Welcome to the Educated Investor,
our monthly newsletter with information that can help you with your retirement planning. Feel free to use this information and to pass it along to your friends and associates. If you are interested in additional information contact our office at 
720-482-1917 or email scichon@householdergroup.com


Is a High-Deductible Plan Right for You?

“Save thousands on health insurance.” “Cut your premiums in half.” We’ve all seen the ads for high-deductible health plans (HDHPs), touting their low rates. But do lower rates mean less coverage? And if they are so good, why do so few workers opt for them?

Like traditional health care plans, HDHPs usually cover a wide range of medical and prescription costs -- but only after a steep annual deductible has been paid. Such deductibles can run from as low as $1,150 for individual coverage, to upwards of $7,500 for family coverage, depending upon the plan. These plans seek to drive down healthcare costs by placing more of the responsibility and cost burden on consumers, in effect, forcing them to be more cost-conscious when deciding on medical care.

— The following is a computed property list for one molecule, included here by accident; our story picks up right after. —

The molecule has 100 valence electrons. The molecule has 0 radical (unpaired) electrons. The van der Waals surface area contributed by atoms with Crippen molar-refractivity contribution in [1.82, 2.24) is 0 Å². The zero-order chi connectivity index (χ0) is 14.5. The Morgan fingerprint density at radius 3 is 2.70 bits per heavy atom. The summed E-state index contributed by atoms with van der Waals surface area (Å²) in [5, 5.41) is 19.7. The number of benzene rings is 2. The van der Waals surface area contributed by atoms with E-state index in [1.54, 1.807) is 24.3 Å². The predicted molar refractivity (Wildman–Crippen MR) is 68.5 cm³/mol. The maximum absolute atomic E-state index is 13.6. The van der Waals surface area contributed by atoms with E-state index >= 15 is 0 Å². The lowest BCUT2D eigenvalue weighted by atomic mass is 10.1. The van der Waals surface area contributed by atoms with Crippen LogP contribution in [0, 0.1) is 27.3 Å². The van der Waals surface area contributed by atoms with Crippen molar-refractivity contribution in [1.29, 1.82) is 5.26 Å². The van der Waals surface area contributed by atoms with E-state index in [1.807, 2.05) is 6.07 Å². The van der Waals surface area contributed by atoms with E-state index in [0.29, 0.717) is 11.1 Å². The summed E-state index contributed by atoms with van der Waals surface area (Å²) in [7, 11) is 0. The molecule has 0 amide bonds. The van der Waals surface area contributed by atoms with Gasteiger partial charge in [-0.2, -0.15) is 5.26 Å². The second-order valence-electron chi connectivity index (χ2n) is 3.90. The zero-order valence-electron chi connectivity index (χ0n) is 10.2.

HDHPs generally appeal more to healthier people with no chronic ailments that require regular care. That’s because high-medical-maintenance individuals are likely to end up burning through the entire deductible, effectively upping the costs above low-deductible plans. For instance, an HDHP with a monthly rate that is $100 less than a low-deductible plan will end up costing more if you end up shelling out over $1,200 before you use up the deductible.

Coupling With a Health Savings Account
HDHPs are often used with Health Savings Accounts (HSAs) -- tax-preferred savings accounts that are used to fund qualified medical expenses. Enrollees or their employers make tax-free contributions to an HSA, then use the funds to purchase medical care until they reach their deductibles.